Authors of “The Swimming Holes of Texas” share five favorite spots to beat the heat
By Julie Wernersbach & Carolyn Tracy
Come June and July, all we want to do in Texas is get in the water. In Austin, we’re blessed with several supreme opportunities for cooling off, stretching out, and whiling away a chill summer day. As Austin grows, however, some of our favorite swimming holes are so popular, just finding parking can feel like a deep dive into an abyss of lost time and maddening circles. Part of the fun of researching and writing “The Swimming Holes of Texas” was discovering some terrific swimming hole hideouts not too far from downtown Austin. The capital city is within easy driving distance of dozens of awesome spots to kick back and soak up the beauty of central Texas. Here are five of our top picks for places likely to be a bit more laid back than Barton Springs on a Saturday in July.
Hancock Park Highway, US-281, Lampasas
Located on Sulphur Creek in Lampasas, Hancock Free Flow Pool in Hancock Park is one of the oldest spring-fed swimming pools in Texas. The water at Hancock is clear, cold and a steady 69 degrees all year long. It’s like a miniature Barton Springs, with a sweet little picnic area, shallow and deep ends, a lifeguard, and a historic house restored by the Daughters of the Republic of Texas. Popularized in the 1850s as a health resort, the mineral-rich waters attracted scores of people and were known as a veritable “Saratoga of the South.” The pool changed hands several times over the last hundred and fifty years, operated at different times by the Baptist Encampment for Central Texans, the city of Lampasas, and Camp Hood, which used it during World War II as a place for soldiers to convalesce. Today, Hancock Springs welcomes swimmers on summer weekends to revive and rejuvenate in a beautifully maintained pool that’s just about an hour outside of Austin.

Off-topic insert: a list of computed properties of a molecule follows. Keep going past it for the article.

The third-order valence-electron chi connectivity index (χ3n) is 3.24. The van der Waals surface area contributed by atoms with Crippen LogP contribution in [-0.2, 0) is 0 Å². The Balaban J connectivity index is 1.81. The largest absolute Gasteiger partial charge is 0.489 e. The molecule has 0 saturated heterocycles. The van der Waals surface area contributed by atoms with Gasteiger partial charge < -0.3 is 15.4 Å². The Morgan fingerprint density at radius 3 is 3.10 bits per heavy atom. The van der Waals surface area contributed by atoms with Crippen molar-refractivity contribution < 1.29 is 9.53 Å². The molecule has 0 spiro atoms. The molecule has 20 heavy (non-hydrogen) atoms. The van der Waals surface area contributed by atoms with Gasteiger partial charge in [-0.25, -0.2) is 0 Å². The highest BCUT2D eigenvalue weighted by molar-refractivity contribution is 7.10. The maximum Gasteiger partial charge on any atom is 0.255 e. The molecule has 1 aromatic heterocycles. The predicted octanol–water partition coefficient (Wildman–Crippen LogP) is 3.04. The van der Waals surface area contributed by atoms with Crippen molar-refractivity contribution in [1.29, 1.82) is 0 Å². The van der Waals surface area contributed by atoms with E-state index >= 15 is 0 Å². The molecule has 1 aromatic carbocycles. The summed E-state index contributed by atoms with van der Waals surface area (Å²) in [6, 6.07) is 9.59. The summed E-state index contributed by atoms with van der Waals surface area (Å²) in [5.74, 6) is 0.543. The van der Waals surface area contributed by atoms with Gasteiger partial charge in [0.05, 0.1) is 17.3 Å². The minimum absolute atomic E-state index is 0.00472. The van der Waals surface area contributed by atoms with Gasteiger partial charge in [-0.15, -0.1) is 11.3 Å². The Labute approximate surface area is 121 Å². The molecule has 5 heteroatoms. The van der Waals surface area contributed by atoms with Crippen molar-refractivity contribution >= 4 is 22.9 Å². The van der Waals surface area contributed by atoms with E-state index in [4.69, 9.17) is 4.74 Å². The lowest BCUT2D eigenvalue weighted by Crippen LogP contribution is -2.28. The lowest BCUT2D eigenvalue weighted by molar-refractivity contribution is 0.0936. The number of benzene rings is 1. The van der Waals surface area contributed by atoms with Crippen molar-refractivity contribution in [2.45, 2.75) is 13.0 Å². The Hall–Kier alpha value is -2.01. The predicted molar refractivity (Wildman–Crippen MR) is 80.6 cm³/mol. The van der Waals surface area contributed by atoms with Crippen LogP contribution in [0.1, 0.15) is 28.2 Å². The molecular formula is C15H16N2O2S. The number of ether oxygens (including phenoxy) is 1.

2805 Pace Bend Rd. North, Spicewood
This popular spot in the Highland Lakes region of Lake Travis is a short drive out of town that takes you to the edge of the Hill Country. Nine miles of shoreline, limestone cliffs and miles of hiking trails make this a satisfying place to explore for a day. At Pace Bend, you’ll enjoy an abundance of designated swim spots: Mudd Cove, Kate’s Cove and Gracy Cove. While Mudd Cove and Kate’s Cove are great for their easy, walk-in access to the water, shade and convenient picnic areas, the view at Gracy Cove is the most impressive. Roped off from the rest of lake and protected from the wake of speedboats, this deep inlet is tucked away on the western side of the park, where the shore is lined with limestone cliffs. Be sure to remember the sunscreen when you’re hanging out at Gracy Cove. There’s limited shade here and you’re more likely than not to pull up to a sunny spot to lounge.